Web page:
Parents may be only too aware of the effects that raising children can have on their wallets. From increased energy costs to more expensive weekly shops, and from higher transport costs to higher rents or mortgages, every aspect of life is affected financially.
It becomes more important than ever when you have a family to look after to be savvy when choosing suppliers or purchasing goods – it’s important to look out for special deals, compare utilities such as gas and electricity prices, and always do some research before signing contracts, whether it’s for a new mobile, broadband provider or energy supplier.
Overall estimates when it comes to the cost of raising a child from babyhood to adulthood vary. Towards the higher end of the spectrum, it is estimated that raising a child costs £218,000 (Liverpool Victoria, 2012). Clearly, this is a sizeable sum of money. Broken down it amounts to just under £30 a day or £865 a month. The figure comes from analysing various sets of data sources, including the Office for National Statistics Family Expenditure Survey, Child Poverty Action Group, Daycare Trust, the National Union of Students and the AA. Of course this is the average figure, and it assumes various factors, such as children attending nursery between six months and five years, going on yearly holidays, and attending university, which is paid for by parents.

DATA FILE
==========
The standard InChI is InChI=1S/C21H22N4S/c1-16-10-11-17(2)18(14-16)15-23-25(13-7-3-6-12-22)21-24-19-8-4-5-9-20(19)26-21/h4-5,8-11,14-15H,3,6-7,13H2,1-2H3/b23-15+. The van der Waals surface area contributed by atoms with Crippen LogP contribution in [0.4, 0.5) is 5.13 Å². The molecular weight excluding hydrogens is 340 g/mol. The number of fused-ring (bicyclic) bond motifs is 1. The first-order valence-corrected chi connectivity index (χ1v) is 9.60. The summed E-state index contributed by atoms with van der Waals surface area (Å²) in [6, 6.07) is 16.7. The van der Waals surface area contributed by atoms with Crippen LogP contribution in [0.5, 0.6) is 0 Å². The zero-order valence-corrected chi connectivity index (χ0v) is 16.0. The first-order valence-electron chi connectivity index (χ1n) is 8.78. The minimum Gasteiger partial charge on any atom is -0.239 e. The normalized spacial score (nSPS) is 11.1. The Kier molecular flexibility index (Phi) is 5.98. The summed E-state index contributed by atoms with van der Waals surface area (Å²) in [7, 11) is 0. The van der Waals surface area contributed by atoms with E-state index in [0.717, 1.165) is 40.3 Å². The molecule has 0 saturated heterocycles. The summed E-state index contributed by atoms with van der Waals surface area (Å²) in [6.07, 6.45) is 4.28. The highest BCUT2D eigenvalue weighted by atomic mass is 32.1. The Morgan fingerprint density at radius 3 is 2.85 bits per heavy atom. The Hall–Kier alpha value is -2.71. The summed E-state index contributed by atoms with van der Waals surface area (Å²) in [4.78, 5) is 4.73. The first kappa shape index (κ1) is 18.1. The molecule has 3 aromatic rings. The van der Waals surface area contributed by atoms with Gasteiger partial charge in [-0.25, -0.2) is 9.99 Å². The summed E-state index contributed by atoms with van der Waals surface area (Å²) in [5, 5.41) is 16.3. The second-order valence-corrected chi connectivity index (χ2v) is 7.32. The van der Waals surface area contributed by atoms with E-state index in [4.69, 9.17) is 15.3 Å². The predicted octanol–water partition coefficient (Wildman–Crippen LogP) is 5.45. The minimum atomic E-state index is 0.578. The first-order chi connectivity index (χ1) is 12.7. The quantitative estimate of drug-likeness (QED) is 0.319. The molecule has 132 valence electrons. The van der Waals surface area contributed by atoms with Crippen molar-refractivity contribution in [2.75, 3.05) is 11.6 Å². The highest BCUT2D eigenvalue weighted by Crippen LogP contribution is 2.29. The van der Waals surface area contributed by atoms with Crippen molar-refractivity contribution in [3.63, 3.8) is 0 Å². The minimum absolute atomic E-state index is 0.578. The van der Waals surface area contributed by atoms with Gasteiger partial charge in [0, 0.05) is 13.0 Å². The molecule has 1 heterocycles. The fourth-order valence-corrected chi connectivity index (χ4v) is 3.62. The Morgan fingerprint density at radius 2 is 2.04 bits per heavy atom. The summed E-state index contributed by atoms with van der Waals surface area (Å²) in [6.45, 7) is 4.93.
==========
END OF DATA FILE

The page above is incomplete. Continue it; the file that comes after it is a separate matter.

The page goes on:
Some of the costs involved in raising children are fairly obvious. These include food, clothing, childcare expenses and holidays. These can all add up. But what about the less obvious, or hidden, costs? These might include having to buy a bigger house or car, spending more on gas and electricity, or losing income due to child illness, particularly if you’re self-employed or your employer isn’t flexible – a few days here and there can soon add up.
There is little that can be done about some costs. Buying a bigger house isn’t necessarily inevitable – many people choose to modify or extend their existing property instead. When it comes to buying a bigger car, families may choose to run a single car instead of two, or there are options such as buying secondhand, trading your current car in or taking out a car loan or car finance.
Gas and electricity usage does tend to increase when children appear in the picture. If someone is at home during the day, heating costs will probably increase. It is also very likely that the washing machine and dishwasher will be used more often. These factors may mean that energy bills increase by half as much or even more. Remember to compare energy tariffs based on your usage as a family rather than a couple to go about finding the best deals and cut down on your gas and electricity spends.
Other hidden costs can appear when your family goes from two adults to one when a relationship breaks down. The world caters for two parent families, and as soon as you become a single parent – that becomes apparent. This article highlights some of the financial struggles you will face as a single parent, but there is nothing more annoying that seeing a good deal on a day out, then realising you need two adults in order to qualify for it!
Raising a family is expensive enough, without extra stings in the tail for when you become a single parent.
My advise, always look for coupons and offers on apps when eating out.
Take a friend! If you need two adults for a discounted day out, find a friend in the same boat and double up – the kids will love you for it!